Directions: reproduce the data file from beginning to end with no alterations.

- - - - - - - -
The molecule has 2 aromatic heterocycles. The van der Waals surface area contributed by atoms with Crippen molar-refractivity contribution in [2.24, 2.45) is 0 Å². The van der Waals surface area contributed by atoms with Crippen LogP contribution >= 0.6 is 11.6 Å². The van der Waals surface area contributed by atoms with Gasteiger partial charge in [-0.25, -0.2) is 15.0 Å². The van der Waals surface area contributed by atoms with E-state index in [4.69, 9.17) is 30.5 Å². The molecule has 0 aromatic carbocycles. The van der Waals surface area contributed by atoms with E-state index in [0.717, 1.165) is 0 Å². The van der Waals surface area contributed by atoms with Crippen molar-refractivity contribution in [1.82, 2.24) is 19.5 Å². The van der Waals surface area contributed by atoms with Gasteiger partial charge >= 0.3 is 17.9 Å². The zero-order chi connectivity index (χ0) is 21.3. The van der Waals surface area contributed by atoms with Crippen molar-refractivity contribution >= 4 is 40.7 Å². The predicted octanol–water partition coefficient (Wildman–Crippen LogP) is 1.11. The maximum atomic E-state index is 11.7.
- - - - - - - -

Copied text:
The molecule has 2 aromatic heterocycles. The van der Waals surface area contributed by atoms with Crippen molar-refractivity contribution in [2.24, 2.45) is 0 Å². The van der Waals surface area contributed by atoms with Crippen LogP contribution >= 0.6 is 11.6 Å². The van der Waals surface area contributed by atoms with Gasteiger partial charge in [-0.25, -0.2) is 15.0 Å². The van der Waals surface area contributed by atoms with E-state index in [4.69, 9.17) is 30.5 Å². The molecule has 0 aromatic carbocycles. The van der Waals surface area contributed by atoms with E-state index in [0.717, 1.165) is 0 Å². The van der Waals surface area contributed by atoms with Crippen molar-refractivity contribution in [1.82, 2.24) is 19.5 Å². The van der Waals surface area contributed by atoms with Gasteiger partial charge >= 0.3 is 17.9 Å². The zero-order chi connectivity index (χ0) is 21.3. The van der Waals surface area contributed by atoms with Crippen molar-refractivity contribution >= 4 is 40.7 Å². The predicted octanol–water partition coefficient (Wildman–Crippen LogP) is 1.11. The maximum atomic E-state index is 11.7.